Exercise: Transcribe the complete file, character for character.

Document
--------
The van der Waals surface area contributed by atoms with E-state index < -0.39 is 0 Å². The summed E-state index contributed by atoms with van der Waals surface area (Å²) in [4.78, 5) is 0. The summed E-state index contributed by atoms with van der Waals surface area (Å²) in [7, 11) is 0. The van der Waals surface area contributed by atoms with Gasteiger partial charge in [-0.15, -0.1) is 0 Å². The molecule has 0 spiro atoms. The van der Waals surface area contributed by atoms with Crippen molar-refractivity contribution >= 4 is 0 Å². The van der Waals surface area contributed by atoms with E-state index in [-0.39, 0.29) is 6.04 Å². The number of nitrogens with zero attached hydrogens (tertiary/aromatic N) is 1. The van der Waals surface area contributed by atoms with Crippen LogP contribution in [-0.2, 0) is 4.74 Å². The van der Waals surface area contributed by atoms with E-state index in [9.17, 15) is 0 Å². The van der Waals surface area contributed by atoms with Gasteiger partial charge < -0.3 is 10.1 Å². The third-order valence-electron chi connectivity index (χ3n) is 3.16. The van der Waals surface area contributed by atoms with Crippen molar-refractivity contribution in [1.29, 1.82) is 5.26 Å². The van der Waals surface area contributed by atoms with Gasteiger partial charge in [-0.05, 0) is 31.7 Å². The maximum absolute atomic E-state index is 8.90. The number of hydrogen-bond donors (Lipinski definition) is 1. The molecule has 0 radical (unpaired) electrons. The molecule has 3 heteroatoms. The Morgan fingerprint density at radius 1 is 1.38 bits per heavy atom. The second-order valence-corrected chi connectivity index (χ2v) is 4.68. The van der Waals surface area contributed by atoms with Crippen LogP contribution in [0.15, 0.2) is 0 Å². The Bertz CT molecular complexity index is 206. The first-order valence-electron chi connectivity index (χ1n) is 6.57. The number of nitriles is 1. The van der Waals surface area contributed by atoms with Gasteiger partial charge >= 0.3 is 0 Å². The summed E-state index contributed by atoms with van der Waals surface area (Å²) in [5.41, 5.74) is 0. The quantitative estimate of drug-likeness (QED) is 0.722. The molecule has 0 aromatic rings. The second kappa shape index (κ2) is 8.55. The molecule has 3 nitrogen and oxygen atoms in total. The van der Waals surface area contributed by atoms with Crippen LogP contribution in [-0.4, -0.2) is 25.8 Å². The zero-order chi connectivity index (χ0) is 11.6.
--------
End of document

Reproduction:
The van der Waals surface area contributed by atoms with E-state index < -0.39 is 0 Å². The summed E-state index contributed by atoms with van der Waals surface area (Å²) in [4.78, 5) is 0. The summed E-state index contributed by atoms with van der Waals surface area (Å²) in [7, 11) is 0. The van der Waals surface area contributed by atoms with Gasteiger partial charge in [-0.15, -0.1) is 0 Å². The molecule has 0 spiro atoms. The van der Waals surface area contributed by atoms with Crippen molar-refractivity contribution >= 4 is 0 Å². The van der Waals surface area contributed by atoms with E-state index in [-0.39, 0.29) is 6.04 Å². The number of nitrogens with zero attached hydrogens (tertiary/aromatic N) is 1. The van der Waals surface area contributed by atoms with Crippen LogP contribution in [-0.2, 0) is 4.74 Å². The van der Waals surface area contributed by atoms with E-state index in [9.17, 15) is 0 Å². The van der Waals surface area contributed by atoms with Gasteiger partial charge < -0.3 is 10.1 Å². The third-order valence-electron chi connectivity index (χ3n) is 3.16. The van der Waals surface area contributed by atoms with Crippen molar-refractivity contribution in [1.29, 1.82) is 5.26 Å². The van der Waals surface area contributed by atoms with Gasteiger partial charge in [-0.05, 0) is 31.7 Å². The maximum absolute atomic E-state index is 8.90. The number of hydrogen-bond donors (Lipinski definition) is 1. The molecule has 0 radical (unpaired) electrons. The molecule has 3 heteroatoms. The Morgan fingerprint density at radius 1 is 1.38 bits per heavy atom. The second-order valence-corrected chi connectivity index (χ2v) is 4.68. The van der Waals surface area contributed by atoms with Crippen LogP contribution in [0.15, 0.2) is 0 Å². The Bertz CT molecular complexity index is 206. The first-order valence-electron chi connectivity index (χ1n) is 6.57. The number of nitriles is 1. The van der Waals surface area contributed by atoms with Gasteiger partial charge >= 0.3 is 0 Å². The summed E-state index contributed by atoms with van der Waals surface area (Å²) in [5.41, 5.74) is 0. The quantitative estimate of drug-likeness (QED) is 0.722. The molecule has 0 aromatic rings. The second kappa shape index (κ2) is 8.55. The molecule has 3 nitrogen and oxygen atoms in total. The van der Waals surface area contributed by atoms with Crippen LogP contribution in [-0.4, -0.2) is 25.8 Å². The zero-order chi connectivity index (χ0) is 11.6.